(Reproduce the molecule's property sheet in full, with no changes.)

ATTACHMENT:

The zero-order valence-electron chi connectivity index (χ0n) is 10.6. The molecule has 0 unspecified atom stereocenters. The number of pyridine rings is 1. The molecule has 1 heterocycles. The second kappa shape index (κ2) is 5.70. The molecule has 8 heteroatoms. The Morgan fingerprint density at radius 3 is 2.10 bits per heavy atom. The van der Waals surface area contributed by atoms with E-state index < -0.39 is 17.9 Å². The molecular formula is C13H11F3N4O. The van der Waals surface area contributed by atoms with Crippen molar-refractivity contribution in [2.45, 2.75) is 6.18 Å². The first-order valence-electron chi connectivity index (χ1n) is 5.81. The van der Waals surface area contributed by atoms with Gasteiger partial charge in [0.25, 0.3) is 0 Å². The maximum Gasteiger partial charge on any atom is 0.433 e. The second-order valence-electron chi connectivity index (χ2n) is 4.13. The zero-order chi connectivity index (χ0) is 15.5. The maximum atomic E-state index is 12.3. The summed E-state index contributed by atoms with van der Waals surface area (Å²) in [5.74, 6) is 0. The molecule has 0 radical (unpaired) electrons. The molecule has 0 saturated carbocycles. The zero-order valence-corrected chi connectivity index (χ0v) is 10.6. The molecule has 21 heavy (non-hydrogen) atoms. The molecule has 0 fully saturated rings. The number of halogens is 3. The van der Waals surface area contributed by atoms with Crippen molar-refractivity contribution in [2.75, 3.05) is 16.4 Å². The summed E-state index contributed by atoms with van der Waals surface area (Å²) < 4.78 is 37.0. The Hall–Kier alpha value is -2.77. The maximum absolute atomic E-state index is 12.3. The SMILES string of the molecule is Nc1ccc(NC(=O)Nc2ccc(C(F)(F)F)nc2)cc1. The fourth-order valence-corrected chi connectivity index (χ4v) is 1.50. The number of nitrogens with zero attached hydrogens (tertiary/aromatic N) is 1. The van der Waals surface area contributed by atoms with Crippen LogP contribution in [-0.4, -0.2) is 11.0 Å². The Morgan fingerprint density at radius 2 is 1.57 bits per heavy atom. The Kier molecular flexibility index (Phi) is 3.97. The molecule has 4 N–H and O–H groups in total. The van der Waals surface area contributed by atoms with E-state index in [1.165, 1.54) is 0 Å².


The zero-order valence-electron chi connectivity index (χ0n) is 10.6. The molecule has 0 unspecified atom stereocenters. The number of pyridine rings is 1. The molecule has 1 heterocycles. The second kappa shape index (κ2) is 5.70. The molecule has 8 heteroatoms. The Morgan fingerprint density at radius 3 is 2.10 bits per heavy atom. The van der Waals surface area contributed by atoms with E-state index < -0.39 is 17.9 Å². The molecular formula is C13H11F3N4O. The van der Waals surface area contributed by atoms with Crippen molar-refractivity contribution in [2.45, 2.75) is 6.18 Å². The first-order valence-electron chi connectivity index (χ1n) is 5.81. The van der Waals surface area contributed by atoms with Gasteiger partial charge in [0.25, 0.3) is 0 Å². The maximum Gasteiger partial charge on any atom is 0.433 e. The second-order valence-electron chi connectivity index (χ2n) is 4.13. The zero-order chi connectivity index (χ0) is 15.5. The maximum atomic E-state index is 12.3. The summed E-state index contributed by atoms with van der Waals surface area (Å²) in [5.74, 6) is 0. The molecule has 0 radical (unpaired) electrons. The molecule has 0 saturated carbocycles. The zero-order valence-corrected chi connectivity index (χ0v) is 10.6. The molecule has 21 heavy (non-hydrogen) atoms. The molecule has 0 fully saturated rings. The number of halogens is 3. The van der Waals surface area contributed by atoms with Crippen molar-refractivity contribution in [2.75, 3.05) is 16.4 Å². The summed E-state index contributed by atoms with van der Waals surface area (Å²) < 4.78 is 37.0. The Hall–Kier alpha value is -2.77. The maximum absolute atomic E-state index is 12.3. The SMILES string of the molecule is Nc1ccc(NC(=O)Nc2ccc(C(F)(F)F)nc2)cc1. The fourth-order valence-corrected chi connectivity index (χ4v) is 1.50. The number of nitrogens with zero attached hydrogens (tertiary/aromatic N) is 1. The van der Waals surface area contributed by atoms with Crippen LogP contribution in [-0.4, -0.2) is 11.0 Å². The Morgan fingerprint density at radius 2 is 1.57 bits per heavy atom. The Kier molecular flexibility index (Phi) is 3.97. The molecule has 4 N–H and O–H groups in total. The van der Waals surface area contributed by atoms with E-state index in [1.165, 1.54) is 0 Å².